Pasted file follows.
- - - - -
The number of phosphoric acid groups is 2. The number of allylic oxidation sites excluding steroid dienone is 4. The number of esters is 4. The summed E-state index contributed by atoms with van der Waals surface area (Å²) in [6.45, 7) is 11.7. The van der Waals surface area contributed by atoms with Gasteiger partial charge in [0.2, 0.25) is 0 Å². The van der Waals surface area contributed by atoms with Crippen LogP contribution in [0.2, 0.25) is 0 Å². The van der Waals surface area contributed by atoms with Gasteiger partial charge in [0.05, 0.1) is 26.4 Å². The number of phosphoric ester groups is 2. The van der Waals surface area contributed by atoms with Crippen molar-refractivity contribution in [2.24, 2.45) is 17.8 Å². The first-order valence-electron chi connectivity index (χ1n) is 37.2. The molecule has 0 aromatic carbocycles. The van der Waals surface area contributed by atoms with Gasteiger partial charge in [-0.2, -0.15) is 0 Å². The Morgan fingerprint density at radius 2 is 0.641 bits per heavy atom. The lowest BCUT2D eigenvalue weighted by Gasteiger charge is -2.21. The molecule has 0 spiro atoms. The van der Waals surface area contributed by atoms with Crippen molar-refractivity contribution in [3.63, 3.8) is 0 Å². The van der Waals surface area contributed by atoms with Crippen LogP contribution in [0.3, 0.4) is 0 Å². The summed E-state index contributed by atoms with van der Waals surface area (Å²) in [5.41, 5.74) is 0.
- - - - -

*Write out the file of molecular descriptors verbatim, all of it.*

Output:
The number of phosphoric acid groups is 2. The number of allylic oxidation sites excluding steroid dienone is 4. The number of esters is 4. The summed E-state index contributed by atoms with van der Waals surface area (Å²) in [6.45, 7) is 11.7. The van der Waals surface area contributed by atoms with Gasteiger partial charge in [0.2, 0.25) is 0 Å². The van der Waals surface area contributed by atoms with Crippen LogP contribution in [0.2, 0.25) is 0 Å². The van der Waals surface area contributed by atoms with Gasteiger partial charge in [0.05, 0.1) is 26.4 Å². The number of phosphoric ester groups is 2. The van der Waals surface area contributed by atoms with Crippen molar-refractivity contribution in [2.24, 2.45) is 17.8 Å². The first-order valence-electron chi connectivity index (χ1n) is 37.2. The molecule has 0 aromatic carbocycles. The van der Waals surface area contributed by atoms with Gasteiger partial charge in [-0.2, -0.15) is 0 Å². The Morgan fingerprint density at radius 2 is 0.641 bits per heavy atom. The lowest BCUT2D eigenvalue weighted by Gasteiger charge is -2.21. The molecule has 0 spiro atoms. The van der Waals surface area contributed by atoms with Crippen molar-refractivity contribution in [3.63, 3.8) is 0 Å². The van der Waals surface area contributed by atoms with Crippen LogP contribution in [0.3, 0.4) is 0 Å². The summed E-state index contributed by atoms with van der Waals surface area (Å²) in [5.41, 5.74) is 0.